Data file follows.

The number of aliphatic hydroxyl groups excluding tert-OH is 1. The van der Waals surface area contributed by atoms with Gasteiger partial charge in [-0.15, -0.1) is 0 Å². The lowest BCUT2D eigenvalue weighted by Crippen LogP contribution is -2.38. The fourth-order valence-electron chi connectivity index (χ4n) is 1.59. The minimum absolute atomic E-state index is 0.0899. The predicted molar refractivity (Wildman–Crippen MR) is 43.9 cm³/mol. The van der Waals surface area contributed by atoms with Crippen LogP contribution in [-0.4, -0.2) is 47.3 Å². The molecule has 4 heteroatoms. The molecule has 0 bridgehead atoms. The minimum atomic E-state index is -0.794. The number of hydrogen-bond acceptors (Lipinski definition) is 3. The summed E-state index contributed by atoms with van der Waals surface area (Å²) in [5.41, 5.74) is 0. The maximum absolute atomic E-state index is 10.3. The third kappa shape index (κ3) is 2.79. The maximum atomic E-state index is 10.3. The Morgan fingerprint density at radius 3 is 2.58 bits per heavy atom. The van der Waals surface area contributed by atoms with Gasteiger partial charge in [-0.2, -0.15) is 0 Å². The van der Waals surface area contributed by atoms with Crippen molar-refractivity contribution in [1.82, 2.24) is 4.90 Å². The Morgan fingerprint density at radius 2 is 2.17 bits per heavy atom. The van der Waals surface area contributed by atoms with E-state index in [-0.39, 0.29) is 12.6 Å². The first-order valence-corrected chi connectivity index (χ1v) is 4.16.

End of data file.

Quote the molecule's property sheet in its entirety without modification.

The number of aliphatic hydroxyl groups excluding tert-OH is 1. The van der Waals surface area contributed by atoms with Gasteiger partial charge in [-0.15, -0.1) is 0 Å². The lowest BCUT2D eigenvalue weighted by Crippen LogP contribution is -2.38. The fourth-order valence-electron chi connectivity index (χ4n) is 1.59. The minimum absolute atomic E-state index is 0.0899. The predicted molar refractivity (Wildman–Crippen MR) is 43.9 cm³/mol. The van der Waals surface area contributed by atoms with Crippen LogP contribution in [-0.4, -0.2) is 47.3 Å². The molecule has 4 heteroatoms. The molecule has 0 bridgehead atoms. The minimum atomic E-state index is -0.794. The number of hydrogen-bond acceptors (Lipinski definition) is 3. The summed E-state index contributed by atoms with van der Waals surface area (Å²) in [5.41, 5.74) is 0. The maximum absolute atomic E-state index is 10.3. The third kappa shape index (κ3) is 2.79. The maximum atomic E-state index is 10.3. The Morgan fingerprint density at radius 3 is 2.58 bits per heavy atom. The van der Waals surface area contributed by atoms with Gasteiger partial charge in [-0.2, -0.15) is 0 Å². The van der Waals surface area contributed by atoms with Crippen molar-refractivity contribution in [1.82, 2.24) is 4.90 Å². The Morgan fingerprint density at radius 2 is 2.17 bits per heavy atom. The van der Waals surface area contributed by atoms with E-state index in [-0.39, 0.29) is 12.6 Å². The first-order valence-corrected chi connectivity index (χ1v) is 4.16.